Maybe the dollar is an exaggeration, but I have honestly had people get excited that they purchased something for $25 and sold it for $35, even with the eBay fees. Honestly.
The standard and traditional retail concepts by which traditional retailers evaluate a business are often not used by eBay sellers. If they were, most wouldn’t be there. Especially in the clothing and related categories.
With that, I do want to clear up some issues:
- You don’t usually need “credentials” to get into shows. For LA Market week, all you need is a seller’s permit, business card, or business license. No proof of storefront, no photos, no print out of websites. Trust me, I know.
- I will also go on to say that most shows have lax credential requirements. How do I know? Because I’ve been a registered buyer for everything from the Fancy Food Show to the Home & Garden Show. What can I say? I love trade shows.
- I will say, though, that MAGIC is one of the more difficult shows to get into (because of their credential requirements), however, usually a buyer badge to another show usually gets you through the doors at all of them.
- Buyers register friends. I have done it for friends that were starting up and didn’t yet have the credentials to get into a show. No problem, I’ll register you for the show, even if it’s one that I don’t attend. I’m sure I’m not the only one who does that. Also, buyers bring friends to shows as employees (as opposed to trade guests), I do it all the time because I don’t like to travel alone.
It’s common, there are many ways that non-buyers get into shows, don’t believe for a minute that it’s the show’s job to police the registrants.
Also, one thing that most of you don’t know is that eBay participates in, or sponsors displays or seminars at, most industry trade shows (eBay had a booth at MAGIC). They solicit manufacturers and retailers to sell on eBay. They run seminars every hour or two on getting started selling on eBay. They sponsor large ads in the show guides and inserts into the buyer’s bags.
Along with that, I want to respond to a few comments from the first entry:
Essentially in the USA is it illegal to “price fix”. MSRP is a “suggested” retail price..and retail pricing cannot be determined by the manufacturer…When a buyer buys your product, they are free to sell it whenever they please- at whatever price they please. If you find the buyer is price cutting your other buyers, and you are not happy with that..then you can stop selling to that buyer at any time.. but you cannot tell that buyer what to do. Once they buy the goods- they can do whatever they want to with them.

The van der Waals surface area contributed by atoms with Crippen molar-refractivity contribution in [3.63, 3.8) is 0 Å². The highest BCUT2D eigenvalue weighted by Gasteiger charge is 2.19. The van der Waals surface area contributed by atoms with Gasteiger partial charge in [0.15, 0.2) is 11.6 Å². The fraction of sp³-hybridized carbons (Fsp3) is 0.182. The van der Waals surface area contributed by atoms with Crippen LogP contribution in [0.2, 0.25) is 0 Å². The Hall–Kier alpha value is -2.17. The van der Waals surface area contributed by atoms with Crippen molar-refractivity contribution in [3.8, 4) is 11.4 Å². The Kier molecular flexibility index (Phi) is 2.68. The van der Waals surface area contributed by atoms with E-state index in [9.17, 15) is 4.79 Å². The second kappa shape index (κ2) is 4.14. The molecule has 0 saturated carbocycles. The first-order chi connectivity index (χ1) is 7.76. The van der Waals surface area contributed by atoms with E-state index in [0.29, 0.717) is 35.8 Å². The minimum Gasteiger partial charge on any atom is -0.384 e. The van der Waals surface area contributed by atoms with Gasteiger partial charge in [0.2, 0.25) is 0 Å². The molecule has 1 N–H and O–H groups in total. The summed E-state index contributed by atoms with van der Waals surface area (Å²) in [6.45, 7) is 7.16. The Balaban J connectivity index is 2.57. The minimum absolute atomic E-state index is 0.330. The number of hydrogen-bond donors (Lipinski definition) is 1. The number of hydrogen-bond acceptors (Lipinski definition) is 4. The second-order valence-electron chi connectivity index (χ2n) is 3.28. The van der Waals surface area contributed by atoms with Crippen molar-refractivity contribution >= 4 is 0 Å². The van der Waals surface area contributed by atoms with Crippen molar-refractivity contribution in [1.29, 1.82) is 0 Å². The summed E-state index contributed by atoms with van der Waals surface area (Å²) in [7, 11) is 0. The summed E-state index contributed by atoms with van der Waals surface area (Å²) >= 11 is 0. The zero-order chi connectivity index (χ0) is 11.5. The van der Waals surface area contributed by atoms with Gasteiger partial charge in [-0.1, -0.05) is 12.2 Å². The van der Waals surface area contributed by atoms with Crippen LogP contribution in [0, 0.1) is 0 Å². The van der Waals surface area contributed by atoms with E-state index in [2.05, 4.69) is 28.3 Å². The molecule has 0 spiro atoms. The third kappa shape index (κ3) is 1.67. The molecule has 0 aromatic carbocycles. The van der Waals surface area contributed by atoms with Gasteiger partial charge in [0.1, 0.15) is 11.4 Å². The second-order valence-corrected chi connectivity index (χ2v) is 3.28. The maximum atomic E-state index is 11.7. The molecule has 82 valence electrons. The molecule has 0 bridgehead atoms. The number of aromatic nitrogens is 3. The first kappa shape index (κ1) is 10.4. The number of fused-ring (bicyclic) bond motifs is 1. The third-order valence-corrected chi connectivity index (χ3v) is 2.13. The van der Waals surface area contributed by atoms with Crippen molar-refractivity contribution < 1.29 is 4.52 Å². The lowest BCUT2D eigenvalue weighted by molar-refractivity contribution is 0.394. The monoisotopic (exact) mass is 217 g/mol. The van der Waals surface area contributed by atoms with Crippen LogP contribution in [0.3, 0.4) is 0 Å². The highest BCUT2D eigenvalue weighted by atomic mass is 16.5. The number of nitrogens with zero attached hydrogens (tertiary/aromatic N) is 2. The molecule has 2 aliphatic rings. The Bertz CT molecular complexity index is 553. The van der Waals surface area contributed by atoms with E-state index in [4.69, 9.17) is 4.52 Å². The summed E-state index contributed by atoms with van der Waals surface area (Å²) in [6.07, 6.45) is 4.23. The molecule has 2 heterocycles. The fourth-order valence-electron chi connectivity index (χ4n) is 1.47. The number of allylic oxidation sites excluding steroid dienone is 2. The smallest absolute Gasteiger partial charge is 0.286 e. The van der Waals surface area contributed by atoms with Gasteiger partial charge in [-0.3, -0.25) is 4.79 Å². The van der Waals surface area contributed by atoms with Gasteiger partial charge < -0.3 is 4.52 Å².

This is true. As a manufacturer, about all you can do is refuse to sell to someone after they have not adhered to your terms and conditions. However, eBay has an interesting loophole that manufacturers can use to their advantage: the DMCA and eBay’s VERO program. This has been used time and time again by established brands to pull their products off of eBay, I know, I know people to whom it has happened.
The basic concept is that if your brand is trademarked, someone selling on eBay is using your trademark to sell, without permission. Also, many eBay sellers tend to lift pictures from the manufacturer and other websites and this also includes copyright infringement (as they often use photos without permission), which is enough to get the auctions closed. Many brands have done this time and time again, they swoop through eBay and you see ALL the auctions for their product closed. Disappeared.
Also, asking for a sales tax ID will weed out some of the trunk show people as well as some etailers.
Not in most states. In California, people who have more than a few garage sales per year, who sell at the flea market, etc., are required to have a seller’s permit (which is what most people refer to as a Sales Tax ID). You can apply via mail or walk into a Board of Equalization office to get one, you don’t need a business license, my mother has one. I think most states are like that because one time I had to apply for one in Massachusetts and it was just as easy. Typically requiring a sales tax ID (or whatever it’s called in your state) doesn’t weed out anyone. A business license usually will weed out some, because most who aren’t serious won’t bother to go through the trouble of applying (and paying for) a business license and publishing a fictitious name statement. Business imprinted checks usually weed out more people, because even I don’t have those (I don’t write business checks, I do all the check writing online), but anyone can print up a business card.
One of the best ways to weed out sellers, honestly, is to find out what else they carry. A fly by night or eBay seller usually will not have a well rounded selection of brands typical for a legitimate business in that category, because they usually are trying to get their hands on a few hot sellers. I’ve been asked that all the time and honestly, it’s a question most buyers will answer. If a potential buyer is evasive about the product lines they’re carrying or they’re not carrying product lines similar to yours already, watch out.